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A potent enemy always lives within

21 Apr 2019 at 08:50hrs | Views
Hallelujah. . . But wait . . . why was he killed in the first place?

You see, over time, societies evolve into hierarchical and stratified communities that pit the powerful against the powerless; the haves against the have-nots; the bourgeoisie against the proletariat; and the masters against servants.

Relations between and among the various social groups is often exploitative, with the powerful appropriating power from the powerless and the haves subsisting off the have-nots.

As Bishop Lazi always tell his followers, the powerful cannot exist without the powerless, nor will the bourgeoisie survive without the proletariat.

Also, there cannot be a master without a servant.

By their very nature, human beings, including men of the cloth, crave superiority and lofty titles.

"Shefism" – itself an irresistible urge to lead and massage egos through the notional and material gains that come with it – is an age-old societal plague.

The Bishop always grapples with it even in church, where supposedly chaste madzimai eruwadzaro are often locked in ferocious, uncivil and heathen-like fights for superior positions within their guilds.

The unending stories of sleaze and skulduggery in burial societies always make me cringe.

I also often ask myself why elections for church parish councils' and guilds degenerate into Stone Age existential battles, where the primate that can wield the biggest stick or stone becomes the most dominant specie of the group.

Well, of course, it is because of that craving to be served, and not to serve.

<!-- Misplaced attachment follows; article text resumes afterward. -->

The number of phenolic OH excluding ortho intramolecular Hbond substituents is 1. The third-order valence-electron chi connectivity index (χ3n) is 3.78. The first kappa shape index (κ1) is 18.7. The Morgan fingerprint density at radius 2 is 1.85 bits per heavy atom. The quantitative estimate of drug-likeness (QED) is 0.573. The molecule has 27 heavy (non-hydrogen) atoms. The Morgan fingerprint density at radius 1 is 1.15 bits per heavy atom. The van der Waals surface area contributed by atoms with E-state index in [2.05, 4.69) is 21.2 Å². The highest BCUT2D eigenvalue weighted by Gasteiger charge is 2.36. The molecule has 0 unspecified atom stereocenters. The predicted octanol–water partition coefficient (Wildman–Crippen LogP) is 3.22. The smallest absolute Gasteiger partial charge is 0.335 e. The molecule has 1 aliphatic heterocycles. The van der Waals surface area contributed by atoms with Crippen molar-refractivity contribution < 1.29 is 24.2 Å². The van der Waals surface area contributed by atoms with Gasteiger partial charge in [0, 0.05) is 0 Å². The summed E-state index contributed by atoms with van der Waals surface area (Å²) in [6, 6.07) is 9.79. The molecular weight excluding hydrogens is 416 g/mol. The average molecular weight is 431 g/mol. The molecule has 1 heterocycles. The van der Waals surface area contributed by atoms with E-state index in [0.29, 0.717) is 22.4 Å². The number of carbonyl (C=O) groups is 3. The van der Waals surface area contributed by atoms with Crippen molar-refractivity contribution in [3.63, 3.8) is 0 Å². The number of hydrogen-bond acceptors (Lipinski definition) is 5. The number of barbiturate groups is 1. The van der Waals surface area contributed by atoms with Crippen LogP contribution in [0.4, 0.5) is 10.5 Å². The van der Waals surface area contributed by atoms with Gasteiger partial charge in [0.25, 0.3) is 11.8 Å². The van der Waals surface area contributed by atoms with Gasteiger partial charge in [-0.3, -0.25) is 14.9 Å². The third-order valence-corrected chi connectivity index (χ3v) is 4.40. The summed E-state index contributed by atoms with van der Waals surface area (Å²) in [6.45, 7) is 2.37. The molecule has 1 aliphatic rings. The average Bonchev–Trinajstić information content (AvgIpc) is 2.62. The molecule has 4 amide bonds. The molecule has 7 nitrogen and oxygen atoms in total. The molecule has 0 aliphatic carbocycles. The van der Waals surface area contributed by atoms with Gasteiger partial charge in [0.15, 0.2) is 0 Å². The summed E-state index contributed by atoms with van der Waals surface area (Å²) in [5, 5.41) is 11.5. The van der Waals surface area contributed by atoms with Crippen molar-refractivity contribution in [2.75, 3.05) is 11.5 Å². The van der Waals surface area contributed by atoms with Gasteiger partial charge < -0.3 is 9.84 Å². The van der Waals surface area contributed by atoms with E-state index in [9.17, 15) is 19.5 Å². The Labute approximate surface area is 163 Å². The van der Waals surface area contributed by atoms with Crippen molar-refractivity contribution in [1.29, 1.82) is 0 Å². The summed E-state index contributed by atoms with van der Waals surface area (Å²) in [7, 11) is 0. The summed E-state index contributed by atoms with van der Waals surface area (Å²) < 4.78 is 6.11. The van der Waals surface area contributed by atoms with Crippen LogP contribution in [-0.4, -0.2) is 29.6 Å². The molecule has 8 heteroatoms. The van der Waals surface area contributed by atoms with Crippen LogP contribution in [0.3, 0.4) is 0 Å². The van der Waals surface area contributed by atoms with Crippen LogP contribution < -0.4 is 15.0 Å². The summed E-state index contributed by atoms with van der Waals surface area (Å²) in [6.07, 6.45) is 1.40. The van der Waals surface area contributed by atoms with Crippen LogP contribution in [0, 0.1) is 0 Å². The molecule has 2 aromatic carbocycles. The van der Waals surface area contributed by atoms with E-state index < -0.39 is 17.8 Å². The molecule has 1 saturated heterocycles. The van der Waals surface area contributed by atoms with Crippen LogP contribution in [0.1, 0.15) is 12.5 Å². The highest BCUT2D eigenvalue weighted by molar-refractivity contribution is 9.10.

This is the same disease that affected the "all-knowing" noble clergy that called themselves the Pharisees.

They were sticklers of the law; in fact, laws, rules and regulations were their fetish.

In essence, they served the law, and not God.

If you read Matthew 23 verses 1-39, you will get the extent to which God was thoroughly displeased by the hypocritical and haughty clergy that were obsessed with nothing but their social standing.

"The teachers of the law and the Pharisees sit in Moses' seat. So you must be careful to do everything they tell you. But do not do what they do, for they do not practice what they preach. They tie up heavy, cumbersome loads and put them on other people's shoulders, but they themselves are not willing to lift a finger to move them."

He added: "Everything they do is done for people to see: They make their phylacteries[a] wide and the tassels on their garments long; they love the place of honour at banquets and the most important seats in the synagogues; they love to be greeted with respect in the marketplaces and to be called ‘Rabbi' by others." (Matthew 23: 1-7)

Dear reader, these were powerful people that Jesus was berating.

But he was not finished.

To add salt and paprika to injury, he called them "snakes" and a "brood of vipers" who were like "whitewashed tombs, which look beautiful on the outside but on the inside are full of the bones of the dead and everything unclean."

Kikiki.

Upheaval

Jesus preached about an ideal that was disruptive to the status quo.

History has proven, and continues to prove, that any attempt to reshape or re-arrange any social order often results in upheaval.

Inferences about reforming the status quo – and with it the various leeches that fed off it – which was the centre of Jesus' message, naturally attracted the wrath of the leeches – from the Roman Empire, the Pharisees and petty criminals who had found a lucrative way around the system.